Drivers in California will be able to fit their cars with digital license plates after the California Department of Motor Vehicles (the DMV) has approved the use of this technology. The process of this being legalised began in 2013, but only now is it being confirmed for a full rollout.
Before this, only 0.5% of vehicles in California were eligible for digital plates – that comes to around 175,000 – but now all of the 40 million cars in the state will be allowed to change their standard plates to digital plates.
The leader behind these digital plates, Reviver, is keen to put their plate on every car in California:
“Californians are known to be early adopters of emerging innovative technologies. We welcome new opportunities to automate and integrate as many parts of our lives as possible, enabling us to streamline mundane tasks and stay connected. Our cars are no exception,” said Reviver co-founder and Chief Strategy Officer Neville Boston.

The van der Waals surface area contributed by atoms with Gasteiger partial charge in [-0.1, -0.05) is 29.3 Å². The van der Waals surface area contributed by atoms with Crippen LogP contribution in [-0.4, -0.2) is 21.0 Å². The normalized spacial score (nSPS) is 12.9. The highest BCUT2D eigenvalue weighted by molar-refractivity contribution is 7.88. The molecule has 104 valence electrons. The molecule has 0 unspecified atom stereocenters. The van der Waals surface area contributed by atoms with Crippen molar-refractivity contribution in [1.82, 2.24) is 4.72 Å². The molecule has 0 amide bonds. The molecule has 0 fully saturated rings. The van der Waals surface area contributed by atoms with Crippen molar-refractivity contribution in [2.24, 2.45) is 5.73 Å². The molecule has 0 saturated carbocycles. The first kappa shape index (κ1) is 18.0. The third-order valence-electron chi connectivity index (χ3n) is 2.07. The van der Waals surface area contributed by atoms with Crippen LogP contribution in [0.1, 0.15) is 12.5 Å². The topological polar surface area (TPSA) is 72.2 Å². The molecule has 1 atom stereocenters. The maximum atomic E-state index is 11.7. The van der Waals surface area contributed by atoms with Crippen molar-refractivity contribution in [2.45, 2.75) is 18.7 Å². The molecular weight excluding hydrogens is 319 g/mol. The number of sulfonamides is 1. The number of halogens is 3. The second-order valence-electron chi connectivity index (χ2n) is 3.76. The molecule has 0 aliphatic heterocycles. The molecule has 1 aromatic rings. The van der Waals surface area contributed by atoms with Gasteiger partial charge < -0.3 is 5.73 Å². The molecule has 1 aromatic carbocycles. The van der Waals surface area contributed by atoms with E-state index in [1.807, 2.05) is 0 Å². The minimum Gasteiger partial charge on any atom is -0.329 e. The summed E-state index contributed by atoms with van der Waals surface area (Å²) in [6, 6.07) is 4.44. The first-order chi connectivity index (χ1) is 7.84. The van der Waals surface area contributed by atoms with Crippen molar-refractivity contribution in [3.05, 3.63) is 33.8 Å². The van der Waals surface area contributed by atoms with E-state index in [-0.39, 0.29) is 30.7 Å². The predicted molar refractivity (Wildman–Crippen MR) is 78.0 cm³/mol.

But what actually is a digital plate, and what benefits does it give the driver?
Well, the RPlate from Reviver allows extra personalisation through a number of visual changes as well as connections which allow vehicle location and a number of other security features in case something happens to the vehicle. Currently there are two versions of this product: a battery-powered version which partners with a subscription of $19.95 per month, and one that connects directly to the car’s power source, which is only available to commercial businesses and requires a $24.95 per month subscription.
California is the only state that is allowing this for private users currently, but a number of other states including Michigan, Arizona, and Texas allow commercial use of these products. 10 other states are also slowly looking to adopt this technology in the near future.